The price for, and non-availability of, malpractice insurance will continue to increase in all states which refuse to adopt some sort of MICRA protection for their healthcare providers. And, in those states where the five prongs of MICRA are not being effectively employed, insurance rates will rise until market factors dictate otherwise. It is respectfully submitted that, only with the zealous enforcement of all provisions of MICRA, can physicians and insurers alike hope for some stability in the pricing and supply of medical malpractice insurance during the foreseeable future.

References

  1. American Medical Association. AMA: U.S. health car, economy feel the pain of America's liability crisis. News release (August 13, 2002).
  2. See the American Tort Reform Association's website for a state-by-state analysis of tort reform and its outcome in the courts.
  3. One study notes that "the average medical malpractice award [has] increased 43%," fueling litigation-related expenses which in turn drive up healthcare costs. See, More Than Inflation Is Fueling Health-Care Increases, BestWeek Reports (A.M. Best Company, Inc.), July 8, 2002. Other contributing factors include costlier prescription drugs and medical devices, provider-related expenses, excessive state and federal regulations, the aging population's demands for healthcare services, and fraud. The situation is so critical that Congress currently had pending before it several bills designed to curb tort liability and lower malpractice premiums, most notably HR 4600. That particular bill would, in essence, require that MICRA-like legislation, adopted in California in 1975, become national standard.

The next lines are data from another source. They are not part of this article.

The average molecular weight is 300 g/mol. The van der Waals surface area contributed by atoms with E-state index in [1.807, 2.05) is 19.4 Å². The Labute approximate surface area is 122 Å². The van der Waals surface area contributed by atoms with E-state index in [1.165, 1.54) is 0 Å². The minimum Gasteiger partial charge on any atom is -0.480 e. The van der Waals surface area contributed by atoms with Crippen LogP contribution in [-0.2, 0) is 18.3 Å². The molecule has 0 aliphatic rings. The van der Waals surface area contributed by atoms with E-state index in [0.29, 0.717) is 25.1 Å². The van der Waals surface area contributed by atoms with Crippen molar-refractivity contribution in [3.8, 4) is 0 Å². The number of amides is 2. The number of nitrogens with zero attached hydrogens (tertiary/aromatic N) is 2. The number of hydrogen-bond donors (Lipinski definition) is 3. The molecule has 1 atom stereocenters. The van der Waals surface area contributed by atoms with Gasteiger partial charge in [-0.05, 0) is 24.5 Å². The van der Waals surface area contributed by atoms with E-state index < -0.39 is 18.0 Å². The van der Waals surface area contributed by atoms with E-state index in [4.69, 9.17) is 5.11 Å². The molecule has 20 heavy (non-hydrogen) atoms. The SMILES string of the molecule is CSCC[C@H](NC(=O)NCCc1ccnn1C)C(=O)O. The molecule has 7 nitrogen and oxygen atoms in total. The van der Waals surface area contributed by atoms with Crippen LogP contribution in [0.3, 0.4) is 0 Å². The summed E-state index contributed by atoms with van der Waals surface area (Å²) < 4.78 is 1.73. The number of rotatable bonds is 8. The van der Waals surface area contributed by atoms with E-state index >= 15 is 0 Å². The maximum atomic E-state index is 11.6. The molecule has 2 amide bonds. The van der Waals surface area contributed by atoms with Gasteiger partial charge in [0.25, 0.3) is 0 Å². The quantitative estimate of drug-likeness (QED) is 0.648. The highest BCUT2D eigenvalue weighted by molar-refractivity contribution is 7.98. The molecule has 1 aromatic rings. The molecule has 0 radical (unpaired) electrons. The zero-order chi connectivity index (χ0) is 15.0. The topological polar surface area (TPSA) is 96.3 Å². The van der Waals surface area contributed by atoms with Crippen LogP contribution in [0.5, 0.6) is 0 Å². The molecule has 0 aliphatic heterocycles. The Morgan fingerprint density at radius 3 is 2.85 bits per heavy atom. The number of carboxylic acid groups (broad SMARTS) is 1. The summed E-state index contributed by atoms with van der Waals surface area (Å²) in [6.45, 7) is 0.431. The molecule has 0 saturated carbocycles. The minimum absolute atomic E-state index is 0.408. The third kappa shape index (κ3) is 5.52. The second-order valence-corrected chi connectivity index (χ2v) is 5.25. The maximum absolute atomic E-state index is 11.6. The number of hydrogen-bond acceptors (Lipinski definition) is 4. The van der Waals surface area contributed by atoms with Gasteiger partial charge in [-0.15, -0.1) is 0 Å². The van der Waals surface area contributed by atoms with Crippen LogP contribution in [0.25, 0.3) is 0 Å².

4. See, e.g., George J.: Another Delco Doc Group Threatened to Cut Out Surgery, Philadelphia Business Journal 2001; December 7, 2002, www.philadelphia.bizjournals.com; Elmer, J.C.: Malpractice Crisis Causing Shutdown of Some OB Units, State Journal (January 11, 2002), www.statejournal.com; Strawley, G.: "Insurance Crisis Could Shut Down Trauma Units" (December 22, 2001), www.post-gazette.com.
  5. Zimmerman, R. and Oster, C.: Assigning Liability: Insurers' Missteps Helped Provoke Malpractice "Crisis," Wall Street Journal (June 24, 2002), p 1.
  6. Albert, T., and Adams, D., Professional Liability Insurance Rates Go Up, Up; Doctors Go Away, American Medical News (January 7, 2002).
  7. "Current Award Trends in Personal Injury," Jury Verdict Research, 2001; see also George, T., Malpractice Awards Pushing Insurance Premiums Higher, American Medical News (March 5, 2001); Singer, R.L., Malpractice Suits Driving Up Cost of Insurance, Driving Out Doctors, www.heartlung-doc.com.
  8. Medical Economics, Jury Verdict Research (April 23, 2001).
  9. Current Award Trends in Personal Injury, Jury Verdict Research, 1999.
  10. Crane, M., A New Medical Malpractice Crisis? Why Premiums Are Soaring Again. Medical Economics, 2001.